The coronavirus outbreak has ignited a partisan battle over whether the U.S. should enact measures to make it easier to vote by mail in the fall election.
After a legal wrangle, Wisconsin controversially went forward with its primary election on Tuesday during what is likely to be one of the worst weeks of the pandemic, raising thorny questions about whether people were putting their health and lives on the line by leaving their homes to vote.
Some are warning that Wisconsin could be a harbinger for things to come on Nov. 4 if the coronavirus lingers or kicks back up in the fall, putting poll workers and voters at risk.
Democrats are urging states to move toward all-mail elections, or at least to make it easier to vote absentee, saying it’s the only way to ensure that people don’t have to decide between risking their health and casting a ballot.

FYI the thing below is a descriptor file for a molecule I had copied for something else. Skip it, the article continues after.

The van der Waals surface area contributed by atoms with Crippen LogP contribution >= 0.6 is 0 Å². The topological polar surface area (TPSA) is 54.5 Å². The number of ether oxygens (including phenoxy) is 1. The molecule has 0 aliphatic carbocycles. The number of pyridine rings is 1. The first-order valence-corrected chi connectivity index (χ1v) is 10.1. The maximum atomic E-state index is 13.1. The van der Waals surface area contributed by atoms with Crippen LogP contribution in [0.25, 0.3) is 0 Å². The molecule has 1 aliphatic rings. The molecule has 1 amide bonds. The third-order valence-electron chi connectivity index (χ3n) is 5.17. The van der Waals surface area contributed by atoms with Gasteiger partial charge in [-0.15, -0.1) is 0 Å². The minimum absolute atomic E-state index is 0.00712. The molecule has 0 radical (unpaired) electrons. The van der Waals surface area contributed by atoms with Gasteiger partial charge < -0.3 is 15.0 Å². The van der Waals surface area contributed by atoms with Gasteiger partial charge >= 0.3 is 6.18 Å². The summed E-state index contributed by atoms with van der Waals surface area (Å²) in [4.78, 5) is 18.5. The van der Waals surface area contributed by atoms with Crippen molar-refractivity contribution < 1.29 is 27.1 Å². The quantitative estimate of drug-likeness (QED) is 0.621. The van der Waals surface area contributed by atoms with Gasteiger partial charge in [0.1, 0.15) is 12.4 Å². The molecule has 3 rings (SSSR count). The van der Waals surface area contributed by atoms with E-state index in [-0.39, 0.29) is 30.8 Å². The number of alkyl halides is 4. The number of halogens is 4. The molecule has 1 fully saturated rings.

Republicans, led by President TrumpDonald John TrumpSenate advances public lands bill in late-night vote Warren, Democrats urge Trump to back down from veto threat over changing Confederate-named bases Esper orders ‘After Action Review’ of National Guard’s role in protests MORE, are resistant to the idea, warning that voting by mail is prone to fraud or administrative failures that would call into question the integrity of the election.
“Republicans should fight very hard when it comes to state wide mail-in voting,” Trump said over Twitter on Wednesday. “Democrats are clamoring for it. Tremendous potential for voter fraud, and for whatever reason, doesn’t work out well for Republicans.”
Trump cast a mail-in ballot in the GOP primary last month in Florida, which allows voters to request absentee ballots without providing an excuse as to why they need one.